“That runs counter to everything I would expect,” says Robert Ritner, a professor at the Oriental Institute, an Egyptology research center at the University of Chicago. “If it left Egypt that early, it probably left improperly. Any excavator for the Egyptian government is under obligation to provide that material back to Egypt — even in the ’50s. It isn’t his personal loot that he can then take out himself.” “It never happens,” seconds University of Virginia art-history professor Malcolm Bell, who is also vice president for professional responsibilities at the Archaeological Institute of America. “It sounds like the sort of thing you could say if you didn’t really know the circumstances and you were trying either explain or invent. But it’s not the sort of thing that happens.”
“It’s certainly not [an allegation] that I take lightly,” says Saint Louis Art Museum director Brent Benjamin. “Mistakes can be made.”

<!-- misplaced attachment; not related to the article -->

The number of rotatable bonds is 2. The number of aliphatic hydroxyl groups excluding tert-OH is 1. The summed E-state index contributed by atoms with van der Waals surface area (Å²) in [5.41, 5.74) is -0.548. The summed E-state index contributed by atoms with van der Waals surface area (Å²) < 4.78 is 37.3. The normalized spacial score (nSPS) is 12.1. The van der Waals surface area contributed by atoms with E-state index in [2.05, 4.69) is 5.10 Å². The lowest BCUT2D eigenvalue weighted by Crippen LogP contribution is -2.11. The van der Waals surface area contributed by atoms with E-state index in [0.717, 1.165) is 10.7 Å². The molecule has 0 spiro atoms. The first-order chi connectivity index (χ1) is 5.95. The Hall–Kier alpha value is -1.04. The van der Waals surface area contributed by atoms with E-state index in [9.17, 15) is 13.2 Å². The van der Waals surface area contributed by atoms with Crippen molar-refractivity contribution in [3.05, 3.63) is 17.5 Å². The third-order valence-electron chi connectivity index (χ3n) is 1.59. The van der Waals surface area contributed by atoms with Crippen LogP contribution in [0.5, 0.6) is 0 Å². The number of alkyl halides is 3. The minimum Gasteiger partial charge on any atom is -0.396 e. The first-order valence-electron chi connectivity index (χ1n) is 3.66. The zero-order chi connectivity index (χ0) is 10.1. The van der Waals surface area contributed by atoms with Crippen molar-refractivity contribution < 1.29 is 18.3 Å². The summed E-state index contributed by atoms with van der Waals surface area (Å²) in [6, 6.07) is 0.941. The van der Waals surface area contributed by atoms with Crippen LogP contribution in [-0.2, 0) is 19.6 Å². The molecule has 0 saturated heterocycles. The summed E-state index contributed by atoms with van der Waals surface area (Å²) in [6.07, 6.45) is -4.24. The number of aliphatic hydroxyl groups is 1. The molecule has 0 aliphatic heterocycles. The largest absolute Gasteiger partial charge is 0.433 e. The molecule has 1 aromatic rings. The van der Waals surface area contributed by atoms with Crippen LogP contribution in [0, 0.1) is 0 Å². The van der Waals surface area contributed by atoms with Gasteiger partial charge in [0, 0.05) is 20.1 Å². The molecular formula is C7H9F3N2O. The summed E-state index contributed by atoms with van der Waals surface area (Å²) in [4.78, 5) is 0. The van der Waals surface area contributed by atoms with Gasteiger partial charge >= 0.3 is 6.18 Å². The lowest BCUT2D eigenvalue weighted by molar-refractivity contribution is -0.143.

Reached via e-mail, Peter Lacovara repeats that the Egyptian government did in fact award artifacts to excavators on occasion. He adds, however, that he was skeptical of the Ka-Nefer-Nefer’s provenance from the beginning. “I urged [them] to check the provenance with the dealer as Goneim would be the only possible legitimate source for the mask coming onto the market,” the Emory University curator writes. “I urged them again and again to contact the antiquities service to make sure the mask was not stolen.” Neither the Saint Louis Art Museum nor Phoenix Ancient Art has produced any documentation that the Egyptian government gave the mask to M. Zakaria Goneim. In fact, the archaeologist’s own writings indicate that he did not own the mask: In the acknowledgements section of The Buried Pyramid, the author thanks the Department of Antiquities of the Egyptian Government, Cairo, “for permission to reproduce” two photographs of the mask. According to the museum’s provenance, the mask next surfaced in the “early 1960s” in the “Kaloterna Collection.” The document provides no further information about the change in ownership other than to speculate in a footnote that “Kaloterna” might be a misspelling of “Kaliterna,” a common Croatian surname. The mask was soon resold, according to the provenance, this time to a “Private Collection, Switzerland.” The transaction is said to have occurred in the “early 1960s.” The provenance contains no documentation of the purchase. Footnotes add that “[t]he Swiss collector requested anonymity,” and that “[t]he Swiss collector’s letter of July 2, 1997 confirms the sale of the mask to Aboutaam.” “The dealer did provide us with a letter to that effect from the individual who owned it that had requested anonymity,” says Brent Benjamin. “The museum did verify the identity of that person. We know it’s a real person. We know that person exists. We know the address. It’s not a fictional person.” A copy of the letter obtained by the Riverfront Times identifies the Swiss collector asZuzi Jelinek of 84 Quai de Cologny, Geneva, Switzerland. The universe of high-dollar collectors is a rarefied one. Nonetheless, when a New York antiquities dealer ran the name “Jelinek” through his 18,000-name database of museums, collectors and dealers at Riverfront Times‘ request, the search came up negative. According to Swiss telephone listings, a Suzana Jelinek-Ronkuline lives at 84 Quai de Cologny in Geneva. Her telephone number is identical to the one on the letter Phoenix Ancient Art provided to the St. Louis museum. Reached by phone in Geneva, a man identifying himself as Jelinek’s son, Ivo Jelinek, says his mother never owned the Ka-Nefer-Nefer mask. “This is completely false information. We have nothing to do with any mask, certainly not from the Nineteenth Dynasty,” asserts Jelinek, who says he lives at the address listed on the letter. “She has never had interest or invested money in such [objects].” Jelinek says his mother’s name may be linked to the Ka-Nefer-Nefer mask for another reason: the Aboutaam brothers, owners of Phoenix Ancient Art, rented another house she owns on Quai de Cologny. “They were tenants of Lebanese origin who rented one of our houses. They are merchants of perhaps of this type of objects — maybe this is the connection,” says Jelinek. “They lived on [Quai de Cologny] at another number, but they left. They are not there any longer.” Presented with this information, Hicham Aboutaam directed the Riverfront Timesto a woman identifying herself as Suzana Jelinek, of Zagreb, Croatia. “I bought the mask many many years ago, and I sold it many many years ago,” says Suzana Jelinek when reached at her Zagreb home. “I have so many things in my collection that my children don’t know what all I have.” “That’s very peculiar,” the University of Virginia’s Bell says. “That’s very suspicious. That’s a very unconvincing sort of provenance that would not be acceptable anywhere.” Before purchasing the Ka-Nefer-Nefer mask, museum officials in St. Louis checked it against stolen-art databases maintained byInterpol and the International Foundation for Art Research. The mask came back clean. “I think for 1998, the year that this mask was acquired, the level of diligence that was done here is exemplary,” says Brent Benjamin. “We had an inquiry hand-delivered to the Cairo Museum‘s director, Mohammed Saleh, saying that this was an object that had been offered to the museum for acquisition, and did he know any reason why the museum should not do that. We got a written response from Dr. Saleh that raised no concerns about the acquisition.”